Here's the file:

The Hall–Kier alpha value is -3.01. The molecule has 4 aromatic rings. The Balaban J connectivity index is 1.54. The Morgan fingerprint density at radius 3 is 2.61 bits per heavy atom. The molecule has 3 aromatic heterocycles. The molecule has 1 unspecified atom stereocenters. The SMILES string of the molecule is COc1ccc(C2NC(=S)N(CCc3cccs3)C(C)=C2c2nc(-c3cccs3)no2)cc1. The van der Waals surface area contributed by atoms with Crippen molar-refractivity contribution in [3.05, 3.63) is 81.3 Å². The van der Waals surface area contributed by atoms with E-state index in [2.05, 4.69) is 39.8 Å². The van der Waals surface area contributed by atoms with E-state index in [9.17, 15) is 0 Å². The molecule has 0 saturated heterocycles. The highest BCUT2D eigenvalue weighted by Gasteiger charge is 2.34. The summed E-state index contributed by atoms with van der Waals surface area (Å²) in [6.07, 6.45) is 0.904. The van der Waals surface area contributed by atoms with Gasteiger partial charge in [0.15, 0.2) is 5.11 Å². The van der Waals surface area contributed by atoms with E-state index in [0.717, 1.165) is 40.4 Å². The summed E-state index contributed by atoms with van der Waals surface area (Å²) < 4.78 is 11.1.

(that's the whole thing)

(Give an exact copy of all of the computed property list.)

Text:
The Hall–Kier alpha value is -3.01. The molecule has 4 aromatic rings. The Balaban J connectivity index is 1.54. The Morgan fingerprint density at radius 3 is 2.61 bits per heavy atom. The molecule has 3 aromatic heterocycles. The molecule has 1 unspecified atom stereocenters. The SMILES string of the molecule is COc1ccc(C2NC(=S)N(CCc3cccs3)C(C)=C2c2nc(-c3cccs3)no2)cc1. The van der Waals surface area contributed by atoms with Crippen molar-refractivity contribution in [3.05, 3.63) is 81.3 Å². The van der Waals surface area contributed by atoms with E-state index in [2.05, 4.69) is 39.8 Å². The van der Waals surface area contributed by atoms with E-state index in [9.17, 15) is 0 Å². The molecule has 0 saturated heterocycles. The highest BCUT2D eigenvalue weighted by Gasteiger charge is 2.34. The summed E-state index contributed by atoms with van der Waals surface area (Å²) in [6.07, 6.45) is 0.904. The van der Waals surface area contributed by atoms with Gasteiger partial charge in [0.15, 0.2) is 5.11 Å². The van der Waals surface area contributed by atoms with E-state index in [0.717, 1.165) is 40.4 Å². The summed E-state index contributed by atoms with van der Waals surface area (Å²) < 4.78 is 11.1.